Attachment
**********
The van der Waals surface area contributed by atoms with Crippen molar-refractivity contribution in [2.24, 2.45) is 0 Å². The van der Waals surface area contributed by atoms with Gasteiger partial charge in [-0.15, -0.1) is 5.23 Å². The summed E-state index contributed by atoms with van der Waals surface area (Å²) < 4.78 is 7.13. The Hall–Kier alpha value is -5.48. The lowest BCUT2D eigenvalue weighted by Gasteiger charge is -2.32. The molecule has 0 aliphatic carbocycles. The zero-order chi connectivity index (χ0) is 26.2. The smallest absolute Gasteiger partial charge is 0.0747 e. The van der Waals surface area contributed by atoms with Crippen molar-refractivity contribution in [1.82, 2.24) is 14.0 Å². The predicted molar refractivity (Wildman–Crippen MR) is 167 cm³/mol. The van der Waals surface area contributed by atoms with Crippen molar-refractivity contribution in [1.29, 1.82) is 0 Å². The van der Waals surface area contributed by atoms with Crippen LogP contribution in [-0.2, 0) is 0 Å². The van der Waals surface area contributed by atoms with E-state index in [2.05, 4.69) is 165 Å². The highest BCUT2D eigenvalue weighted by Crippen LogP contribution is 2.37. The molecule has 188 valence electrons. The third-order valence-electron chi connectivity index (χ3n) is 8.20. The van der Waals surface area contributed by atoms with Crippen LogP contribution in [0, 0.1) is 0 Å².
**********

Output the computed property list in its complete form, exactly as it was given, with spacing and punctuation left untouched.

The van der Waals surface area contributed by atoms with Crippen molar-refractivity contribution in [2.24, 2.45) is 0 Å². The van der Waals surface area contributed by atoms with Gasteiger partial charge in [-0.15, -0.1) is 5.23 Å². The summed E-state index contributed by atoms with van der Waals surface area (Å²) < 4.78 is 7.13. The Hall–Kier alpha value is -5.48. The lowest BCUT2D eigenvalue weighted by Gasteiger charge is -2.32. The molecule has 0 aliphatic carbocycles. The zero-order chi connectivity index (χ0) is 26.2. The smallest absolute Gasteiger partial charge is 0.0747 e. The van der Waals surface area contributed by atoms with Crippen molar-refractivity contribution in [1.82, 2.24) is 14.0 Å². The predicted molar refractivity (Wildman–Crippen MR) is 167 cm³/mol. The van der Waals surface area contributed by atoms with Crippen molar-refractivity contribution in [1.29, 1.82) is 0 Å². The van der Waals surface area contributed by atoms with Crippen LogP contribution in [-0.2, 0) is 0 Å². The van der Waals surface area contributed by atoms with E-state index in [2.05, 4.69) is 165 Å². The highest BCUT2D eigenvalue weighted by Crippen LogP contribution is 2.37. The molecule has 188 valence electrons. The third-order valence-electron chi connectivity index (χ3n) is 8.20. The van der Waals surface area contributed by atoms with Crippen LogP contribution in [0, 0.1) is 0 Å².